Public opinion and the internet

Murphy, Peter (2009) Public opinion and the internet. In: Pagani, Margherita, (ed.) Encyclopedia of Multimedia Technology and Networking. IGI Global, pp. 1194-1199.

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The development of the "World Wide Web" has had a significant impact on the formation of public opinion in democratic societies. This impact, though, has not been exactly that predicted by early 1990's prophets of the Web, who expected a decentralization of traditional mass media. If anything, the easy accessibility of the Web-enabled Internet (hereafter, "the Net") has extended the audience reach of traditional network media. Despite this, the Net is fundamentally changing the nature of public opinion. One should be wary of thinking of this change as a technology-enabled extension of the 19th-century liberal public. In the liberal view, the Net is a difficult- to-control free speech medium. It engenders a babble of voices devoted to persuading citizens and governments of the merits and otherwise of laws and policies. Because the Web’s infrastructure of servers is global, dictatorial, or even legal, control of it is difficult to achieve. This is especially true for governments that want to encourage the pragmatic benefits of computermediated commerce. Yet, to see the Net simply as a free-speech medium does not do full justice to its nature. It began life as a powerful document delivery system, and, in important ways, its long-term impact on public opinion derives from that fact. The Web leveraged existing inter-networked computing to enable a new way of creating, collecting, storing, transforming, and disseminating documents and information objects. The frothy activity of instant commentary and interest group campaigning that the Net facilitates disguises the extent to which the logic of the public sphere is undergoing a long-term paradigmatic shift shaped by its origins as a document archive.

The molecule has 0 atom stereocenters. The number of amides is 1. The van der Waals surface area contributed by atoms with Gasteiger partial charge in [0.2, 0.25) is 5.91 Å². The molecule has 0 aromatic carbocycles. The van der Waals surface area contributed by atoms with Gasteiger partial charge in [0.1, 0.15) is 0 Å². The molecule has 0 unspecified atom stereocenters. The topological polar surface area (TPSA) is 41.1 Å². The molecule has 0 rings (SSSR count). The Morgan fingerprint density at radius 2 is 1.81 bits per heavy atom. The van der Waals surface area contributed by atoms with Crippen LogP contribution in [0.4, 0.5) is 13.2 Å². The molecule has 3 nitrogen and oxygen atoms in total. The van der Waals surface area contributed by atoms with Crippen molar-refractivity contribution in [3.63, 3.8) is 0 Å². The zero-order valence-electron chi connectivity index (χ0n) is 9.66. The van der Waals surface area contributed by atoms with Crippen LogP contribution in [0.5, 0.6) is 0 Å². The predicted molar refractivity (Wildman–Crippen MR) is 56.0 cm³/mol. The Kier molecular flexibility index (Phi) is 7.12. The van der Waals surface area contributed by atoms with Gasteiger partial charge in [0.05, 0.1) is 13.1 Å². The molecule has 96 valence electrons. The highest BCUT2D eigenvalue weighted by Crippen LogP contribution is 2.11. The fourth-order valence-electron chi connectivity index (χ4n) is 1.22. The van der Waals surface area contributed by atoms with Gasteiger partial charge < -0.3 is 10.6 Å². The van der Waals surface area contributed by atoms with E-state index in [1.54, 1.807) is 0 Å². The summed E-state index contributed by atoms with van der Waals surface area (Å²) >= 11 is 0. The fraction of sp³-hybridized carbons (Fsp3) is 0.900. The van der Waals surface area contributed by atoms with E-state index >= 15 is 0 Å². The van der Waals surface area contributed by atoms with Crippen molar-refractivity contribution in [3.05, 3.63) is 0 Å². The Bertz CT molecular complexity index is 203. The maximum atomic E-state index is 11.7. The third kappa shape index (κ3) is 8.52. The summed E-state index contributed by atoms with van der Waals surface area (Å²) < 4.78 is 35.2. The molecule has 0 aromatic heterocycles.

Item ID: 22560
Item Type: Book Chapter (Reference)
ISBN: 978-1-60566-015-8
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Date Deposited: 03 Jan 2013 02:03
FoR Codes: 20 LANGUAGE, COMMUNICATION AND CULTURE > 2001 Communication and Media Studies > 200101 Communication Studies @ 50%
08 INFORMATION AND COMPUTING SCIENCES > 0806 Information Systems > 080611 Information Systems Theory @ 50%
SEO Codes: 97 EXPANDING KNOWLEDGE > 970108 Expanding Knowledge in the Information and Computing Sciences @ 50%
95 CULTURAL UNDERSTANDING > 9502 Communication > 950299 Communication not elsewhere classified @ 50%
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